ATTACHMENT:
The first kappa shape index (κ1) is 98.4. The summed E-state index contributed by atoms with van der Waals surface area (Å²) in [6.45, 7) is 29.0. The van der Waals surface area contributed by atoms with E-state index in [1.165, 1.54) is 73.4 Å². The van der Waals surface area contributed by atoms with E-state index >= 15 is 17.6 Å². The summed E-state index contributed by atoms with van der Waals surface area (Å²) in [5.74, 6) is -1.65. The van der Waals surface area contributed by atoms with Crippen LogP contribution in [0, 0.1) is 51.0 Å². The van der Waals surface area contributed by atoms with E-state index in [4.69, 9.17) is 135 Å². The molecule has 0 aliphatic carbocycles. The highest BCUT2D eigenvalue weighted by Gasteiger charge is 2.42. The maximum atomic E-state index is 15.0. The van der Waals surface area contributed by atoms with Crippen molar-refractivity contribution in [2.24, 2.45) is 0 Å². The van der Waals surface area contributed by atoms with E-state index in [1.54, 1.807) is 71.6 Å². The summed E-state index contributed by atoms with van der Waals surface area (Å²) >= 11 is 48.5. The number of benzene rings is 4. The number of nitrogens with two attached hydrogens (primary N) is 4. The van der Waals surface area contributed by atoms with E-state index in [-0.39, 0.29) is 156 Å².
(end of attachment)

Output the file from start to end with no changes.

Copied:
The first kappa shape index (κ1) is 98.4. The summed E-state index contributed by atoms with van der Waals surface area (Å²) in [6.45, 7) is 29.0. The van der Waals surface area contributed by atoms with E-state index in [1.165, 1.54) is 73.4 Å². The van der Waals surface area contributed by atoms with E-state index >= 15 is 17.6 Å². The summed E-state index contributed by atoms with van der Waals surface area (Å²) in [5.74, 6) is -1.65. The van der Waals surface area contributed by atoms with Crippen LogP contribution in [0, 0.1) is 51.0 Å². The van der Waals surface area contributed by atoms with E-state index in [4.69, 9.17) is 135 Å². The molecule has 0 aliphatic carbocycles. The highest BCUT2D eigenvalue weighted by Gasteiger charge is 2.42. The maximum atomic E-state index is 15.0. The van der Waals surface area contributed by atoms with Crippen molar-refractivity contribution in [2.24, 2.45) is 0 Å². The van der Waals surface area contributed by atoms with E-state index in [1.54, 1.807) is 71.6 Å². The summed E-state index contributed by atoms with van der Waals surface area (Å²) >= 11 is 48.5. The number of benzene rings is 4. The number of nitrogens with two attached hydrogens (primary N) is 4. The van der Waals surface area contributed by atoms with E-state index in [-0.39, 0.29) is 156 Å².